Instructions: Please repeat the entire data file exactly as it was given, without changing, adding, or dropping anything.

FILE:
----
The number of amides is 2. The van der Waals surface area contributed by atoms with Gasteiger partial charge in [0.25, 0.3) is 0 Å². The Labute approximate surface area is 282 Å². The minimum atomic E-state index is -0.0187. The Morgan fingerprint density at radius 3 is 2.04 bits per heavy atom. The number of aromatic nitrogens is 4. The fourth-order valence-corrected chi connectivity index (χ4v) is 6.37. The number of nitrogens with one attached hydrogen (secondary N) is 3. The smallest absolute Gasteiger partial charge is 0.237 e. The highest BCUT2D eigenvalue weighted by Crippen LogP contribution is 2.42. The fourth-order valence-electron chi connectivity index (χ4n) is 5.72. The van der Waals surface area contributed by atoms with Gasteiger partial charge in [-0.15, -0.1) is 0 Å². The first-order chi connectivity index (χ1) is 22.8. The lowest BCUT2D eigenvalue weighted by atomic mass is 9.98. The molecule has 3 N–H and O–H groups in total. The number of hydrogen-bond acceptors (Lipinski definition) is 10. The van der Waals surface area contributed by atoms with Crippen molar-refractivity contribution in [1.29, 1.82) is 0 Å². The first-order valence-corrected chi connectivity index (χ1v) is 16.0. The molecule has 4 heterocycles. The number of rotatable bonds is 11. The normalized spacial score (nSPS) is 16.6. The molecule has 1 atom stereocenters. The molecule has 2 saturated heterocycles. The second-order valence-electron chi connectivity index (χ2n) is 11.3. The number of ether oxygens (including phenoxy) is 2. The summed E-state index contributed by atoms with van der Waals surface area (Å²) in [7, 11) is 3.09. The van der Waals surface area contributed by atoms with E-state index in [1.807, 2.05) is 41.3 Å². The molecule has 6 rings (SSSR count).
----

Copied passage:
The number of amides is 2. The van der Waals surface area contributed by atoms with Gasteiger partial charge in [0.25, 0.3) is 0 Å². The Labute approximate surface area is 282 Å². The minimum atomic E-state index is -0.0187. The Morgan fingerprint density at radius 3 is 2.04 bits per heavy atom. The number of aromatic nitrogens is 4. The fourth-order valence-corrected chi connectivity index (χ4v) is 6.37. The number of nitrogens with one attached hydrogen (secondary N) is 3. The smallest absolute Gasteiger partial charge is 0.237 e. The highest BCUT2D eigenvalue weighted by Crippen LogP contribution is 2.42. The fourth-order valence-electron chi connectivity index (χ4n) is 5.72. The van der Waals surface area contributed by atoms with Gasteiger partial charge in [-0.15, -0.1) is 0 Å². The first-order chi connectivity index (χ1) is 22.8. The lowest BCUT2D eigenvalue weighted by atomic mass is 9.98. The molecule has 3 N–H and O–H groups in total. The number of hydrogen-bond acceptors (Lipinski definition) is 10. The van der Waals surface area contributed by atoms with Crippen molar-refractivity contribution in [1.29, 1.82) is 0 Å². The first-order valence-corrected chi connectivity index (χ1v) is 16.0. The molecule has 4 heterocycles. The number of rotatable bonds is 11. The normalized spacial score (nSPS) is 16.6. The molecule has 1 atom stereocenters. The molecule has 2 saturated heterocycles. The second-order valence-electron chi connectivity index (χ2n) is 11.3. The number of ether oxygens (including phenoxy) is 2. The summed E-state index contributed by atoms with van der Waals surface area (Å²) in [7, 11) is 3.09. The van der Waals surface area contributed by atoms with E-state index in [1.807, 2.05) is 41.3 Å². The molecule has 6 rings (SSSR count).